The American Society for Cell Biology (ASCB) is honoring Mina Bissell, distinguished scientist in the Biological Systems & Engineering Division, for her lifetime contributions to cell biology. In recognition of her key discovery that the role of the tumor microenvironment plays a part in the development of breast cancer, ASCB will confer their highest scientific honor, the E.B. Wilson Medal, upon Bissell at their Annual Meeting in San Francisco this December. This latest accolade comes just months after Bissell received the 2015 STS/CSS Honorary Medal from the Signal Transduction Society (STS) and the STS Journal Cell Communication and Signaling (CSS) last November in Weimar, Germany, as well as the Ernst Bertner Memorial Award, MD Anderson Cancer Center’s highest cancer research award.
The STS/CSS Honorary Medal award was established in 2010 to honor outstanding scientists in the fields of cell biology, biomedicine or bioinformatics, who have made landmark contributions in basic and/or applied signal transduction research. The first two winners were giants of the signaling field, Tony Pawson and Tony Hunter. Bissell is the 6th recipient and the first woman to receive the honor. Bissell’s work to prove the importance of context in cell biology certainly meets these criteria. She explores the significance of extracellular matrix (ECM) signaling, dominance of the microenvironment in determining cell behavior, and importance of organ architecture in regulation of gene expression in normal and malignant cells.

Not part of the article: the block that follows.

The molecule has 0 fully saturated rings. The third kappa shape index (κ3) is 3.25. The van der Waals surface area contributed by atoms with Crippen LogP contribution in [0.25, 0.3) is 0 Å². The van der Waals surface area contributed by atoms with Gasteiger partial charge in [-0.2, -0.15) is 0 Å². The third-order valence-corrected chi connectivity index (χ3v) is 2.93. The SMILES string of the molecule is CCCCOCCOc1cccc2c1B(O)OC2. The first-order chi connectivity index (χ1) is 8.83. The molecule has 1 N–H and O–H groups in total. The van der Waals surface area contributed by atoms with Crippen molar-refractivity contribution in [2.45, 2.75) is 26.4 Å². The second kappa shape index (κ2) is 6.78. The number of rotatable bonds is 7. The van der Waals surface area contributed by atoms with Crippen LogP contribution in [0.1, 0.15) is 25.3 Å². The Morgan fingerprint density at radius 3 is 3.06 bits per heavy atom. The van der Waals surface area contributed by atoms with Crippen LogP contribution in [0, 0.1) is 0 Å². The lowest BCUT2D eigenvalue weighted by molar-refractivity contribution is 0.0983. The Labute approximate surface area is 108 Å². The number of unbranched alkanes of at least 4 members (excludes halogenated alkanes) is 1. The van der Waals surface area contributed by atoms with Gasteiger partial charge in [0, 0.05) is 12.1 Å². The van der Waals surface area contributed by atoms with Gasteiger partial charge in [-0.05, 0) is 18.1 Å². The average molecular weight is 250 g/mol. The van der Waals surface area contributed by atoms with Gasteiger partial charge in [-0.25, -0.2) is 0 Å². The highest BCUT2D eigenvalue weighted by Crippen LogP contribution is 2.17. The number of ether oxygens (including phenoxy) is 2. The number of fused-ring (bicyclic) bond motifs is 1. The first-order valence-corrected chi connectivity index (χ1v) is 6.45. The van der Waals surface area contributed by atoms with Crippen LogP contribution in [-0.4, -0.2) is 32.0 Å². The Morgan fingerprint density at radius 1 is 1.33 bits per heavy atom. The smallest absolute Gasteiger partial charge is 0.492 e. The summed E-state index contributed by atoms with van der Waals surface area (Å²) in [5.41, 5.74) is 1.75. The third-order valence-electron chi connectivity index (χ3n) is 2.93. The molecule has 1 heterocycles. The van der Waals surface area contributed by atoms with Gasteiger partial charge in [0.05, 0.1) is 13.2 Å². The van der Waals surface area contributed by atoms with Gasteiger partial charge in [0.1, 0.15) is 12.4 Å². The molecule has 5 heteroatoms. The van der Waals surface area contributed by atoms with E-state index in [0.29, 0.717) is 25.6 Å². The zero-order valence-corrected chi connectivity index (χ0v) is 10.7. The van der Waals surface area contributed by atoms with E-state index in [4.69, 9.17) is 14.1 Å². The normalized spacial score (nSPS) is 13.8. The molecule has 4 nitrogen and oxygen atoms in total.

The ASCB is recognizing Bissell for her groundbreaking work to show that a cell’s physical context matters, specifically with regard to the role the ECM plays in breast tissue remodeling and breast cancer progression. Named for Edmund Beecher Wilson, the pioneering American zoologist and geneticist who is commonly regarded as the first cell biologist, the E.B. Wilson Medal is given to scientists for far-reaching contributions to cell biology over a lifetime in science. In naming Bissell as the recipient of this award, the ASCB cited her many accomplishments, alluded to some of the controversy sparked by her findings, and described some of her advancements, including the use of 3D cell culture to replicate the complicated spatial arrangements naturally found in tissue. Bissell has been elected to almost all honorary Academies in the US including the National Academy of Sciences, National Academy of Medicine, American Philosophical Society, the American Academy for Arts and Sciences and more. Read more about Bissell and her myriad contributions, as well as praise from other scientists in her field, in the ASCB award announcement.